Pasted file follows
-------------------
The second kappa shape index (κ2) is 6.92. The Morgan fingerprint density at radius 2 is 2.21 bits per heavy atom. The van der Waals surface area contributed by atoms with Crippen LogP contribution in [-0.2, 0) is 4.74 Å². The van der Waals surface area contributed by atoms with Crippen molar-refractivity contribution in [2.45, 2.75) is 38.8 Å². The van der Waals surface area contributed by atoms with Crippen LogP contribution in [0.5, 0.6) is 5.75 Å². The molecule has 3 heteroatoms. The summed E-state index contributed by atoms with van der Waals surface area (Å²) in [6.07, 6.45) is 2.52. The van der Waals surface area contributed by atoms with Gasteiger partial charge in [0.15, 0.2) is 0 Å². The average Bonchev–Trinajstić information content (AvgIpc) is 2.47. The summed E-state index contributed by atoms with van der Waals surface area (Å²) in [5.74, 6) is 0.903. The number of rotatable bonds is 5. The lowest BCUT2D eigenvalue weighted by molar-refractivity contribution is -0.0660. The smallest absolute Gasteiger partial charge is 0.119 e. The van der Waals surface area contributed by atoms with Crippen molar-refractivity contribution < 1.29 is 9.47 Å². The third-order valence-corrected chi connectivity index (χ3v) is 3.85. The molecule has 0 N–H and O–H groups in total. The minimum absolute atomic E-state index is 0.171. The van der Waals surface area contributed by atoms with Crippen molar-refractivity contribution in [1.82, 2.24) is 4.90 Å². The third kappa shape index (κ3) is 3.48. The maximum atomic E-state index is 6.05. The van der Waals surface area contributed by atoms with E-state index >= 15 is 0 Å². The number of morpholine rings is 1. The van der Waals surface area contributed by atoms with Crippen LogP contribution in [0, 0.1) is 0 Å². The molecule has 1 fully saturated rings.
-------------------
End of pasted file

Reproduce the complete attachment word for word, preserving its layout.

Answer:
The second kappa shape index (κ2) is 6.92. The Morgan fingerprint density at radius 2 is 2.21 bits per heavy atom. The van der Waals surface area contributed by atoms with Crippen LogP contribution in [-0.2, 0) is 4.74 Å². The van der Waals surface area contributed by atoms with Crippen molar-refractivity contribution in [2.45, 2.75) is 38.8 Å². The van der Waals surface area contributed by atoms with Crippen LogP contribution in [0.5, 0.6) is 5.75 Å². The molecule has 3 heteroatoms. The summed E-state index contributed by atoms with van der Waals surface area (Å²) in [6.07, 6.45) is 2.52. The van der Waals surface area contributed by atoms with Gasteiger partial charge in [0.15, 0.2) is 0 Å². The average Bonchev–Trinajstić information content (AvgIpc) is 2.47. The summed E-state index contributed by atoms with van der Waals surface area (Å²) in [5.74, 6) is 0.903. The number of rotatable bonds is 5. The lowest BCUT2D eigenvalue weighted by molar-refractivity contribution is -0.0660. The smallest absolute Gasteiger partial charge is 0.119 e. The van der Waals surface area contributed by atoms with Crippen molar-refractivity contribution < 1.29 is 9.47 Å². The third-order valence-corrected chi connectivity index (χ3v) is 3.85. The molecule has 0 N–H and O–H groups in total. The minimum absolute atomic E-state index is 0.171. The van der Waals surface area contributed by atoms with Crippen molar-refractivity contribution in [1.82, 2.24) is 4.90 Å². The third kappa shape index (κ3) is 3.48. The maximum atomic E-state index is 6.05. The van der Waals surface area contributed by atoms with E-state index >= 15 is 0 Å². The number of morpholine rings is 1. The van der Waals surface area contributed by atoms with Crippen LogP contribution in [0, 0.1) is 0 Å². The molecule has 1 fully saturated rings.